Indonesia’s double disaster exposes earthquake lessons not learned

Search teams look for victims in the earthquake and liquefaction affected Balaroa neighbourhood in Palu, Central Sulawesi, Indonesia, October 11, 2018. REUTERS/Darren Whiteside

PALU, Indonesia (Reuters) – The young man standing atop a mound of gray mud and debris on the Indonesian island of Sulawesi, waiting for an excavator he hoped would dig out the bodies of his parents, voiced the exasperation many feel in his earthquake-plagued country.

“This is something that happens all the time in Indonesia. Why aren’t we getting better at handling it?” Bachtiar cried as the machine clanked through the ruins of someone’s kitchen in the city of Palu.

A 7.5-magnitude earthquake on Sept. 28 triggered a tsunami and extensive soil liquefaction, a phenomenon that turns soft soil into a seething mire, killing 2,073 people, according to the latest official estimate. Up to 5,000 more may be missing.

“In every disaster, there’s always a lesson to be learned,” Sutopo Purwo Nugroho, spokesman for the national disaster mitigation agency, said this week.

Nugroho conceded that Indonesia’s preparedness for disasters and capacity to respond still fall woefully short, not least because public funding is so low. He said the country’s disaster response budget is currently 4 trillion rupiah ($262 million) a year, equivalent to 0.002 percent of the state budget.

“We should not forget that there will be many disasters to come. It needs budget,” he said. “We need to learn from Japan as they are consistent in preparation.”

Critics say that, despite improvements at a national level in disaster management since a devastating Indian Ocean tsunami in 2004, local authorities often lack know-how and equipment, and so rescue efforts are delayed until the military can reach the area.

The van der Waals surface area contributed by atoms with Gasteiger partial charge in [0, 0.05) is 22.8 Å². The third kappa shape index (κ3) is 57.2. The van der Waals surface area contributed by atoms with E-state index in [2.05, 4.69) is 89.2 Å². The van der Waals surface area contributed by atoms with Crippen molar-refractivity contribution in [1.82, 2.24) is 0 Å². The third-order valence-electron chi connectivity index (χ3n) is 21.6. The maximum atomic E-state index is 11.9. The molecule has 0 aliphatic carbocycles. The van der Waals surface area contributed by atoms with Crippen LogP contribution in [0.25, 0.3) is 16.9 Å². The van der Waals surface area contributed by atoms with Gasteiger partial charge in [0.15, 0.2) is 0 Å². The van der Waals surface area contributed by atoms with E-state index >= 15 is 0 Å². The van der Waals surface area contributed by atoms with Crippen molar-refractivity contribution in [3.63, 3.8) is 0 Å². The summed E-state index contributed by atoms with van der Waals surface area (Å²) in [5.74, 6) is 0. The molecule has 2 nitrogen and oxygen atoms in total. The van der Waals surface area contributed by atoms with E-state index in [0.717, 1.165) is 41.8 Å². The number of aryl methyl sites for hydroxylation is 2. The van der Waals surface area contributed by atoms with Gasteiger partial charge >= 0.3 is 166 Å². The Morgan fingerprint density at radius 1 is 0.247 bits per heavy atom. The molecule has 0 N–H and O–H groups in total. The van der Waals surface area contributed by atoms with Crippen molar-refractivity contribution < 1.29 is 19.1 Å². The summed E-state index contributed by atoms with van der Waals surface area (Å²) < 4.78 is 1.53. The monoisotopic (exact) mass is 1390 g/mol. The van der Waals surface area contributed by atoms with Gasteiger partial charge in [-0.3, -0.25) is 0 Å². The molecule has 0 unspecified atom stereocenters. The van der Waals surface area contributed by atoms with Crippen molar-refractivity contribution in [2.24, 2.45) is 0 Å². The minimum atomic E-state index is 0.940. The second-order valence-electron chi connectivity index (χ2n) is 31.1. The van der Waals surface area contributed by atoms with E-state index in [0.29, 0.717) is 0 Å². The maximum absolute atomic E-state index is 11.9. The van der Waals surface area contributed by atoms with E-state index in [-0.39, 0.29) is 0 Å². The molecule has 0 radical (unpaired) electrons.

Also, a lack of education and safety drills means people don’t know how to protect themselves when an earthquake strikes.

Palu was Indonesia’s second earthquake disaster of 2018. In August, the island of Lombok was rocked by quakes that flattened villages and killed more than 500 people.

It was also only the latest in a string of deadly tsunamis to hit the archipelago in 2005, 2006 and 2010. But none of those compare with the 2004 tsunami that killed some 226,000 people in 13 countries, more than 120,000 of them in Indonesia alone.

Indonesia straddles the southwestern reaches of the Pacific Ring of Fire and is practically defined by the tectonic plates that grind below its lush islands and blue seas.

The archipelago is strung out along a fault line under the Indian Ocean off its west coast. Others run northwards in the Western Pacific, including those under Sulawesi.

Volcanoes that dot the islands have brought fiery destruction and remarkable fertility, but rapid population growth over recent decades means that many more people are now living in hazardous areas.

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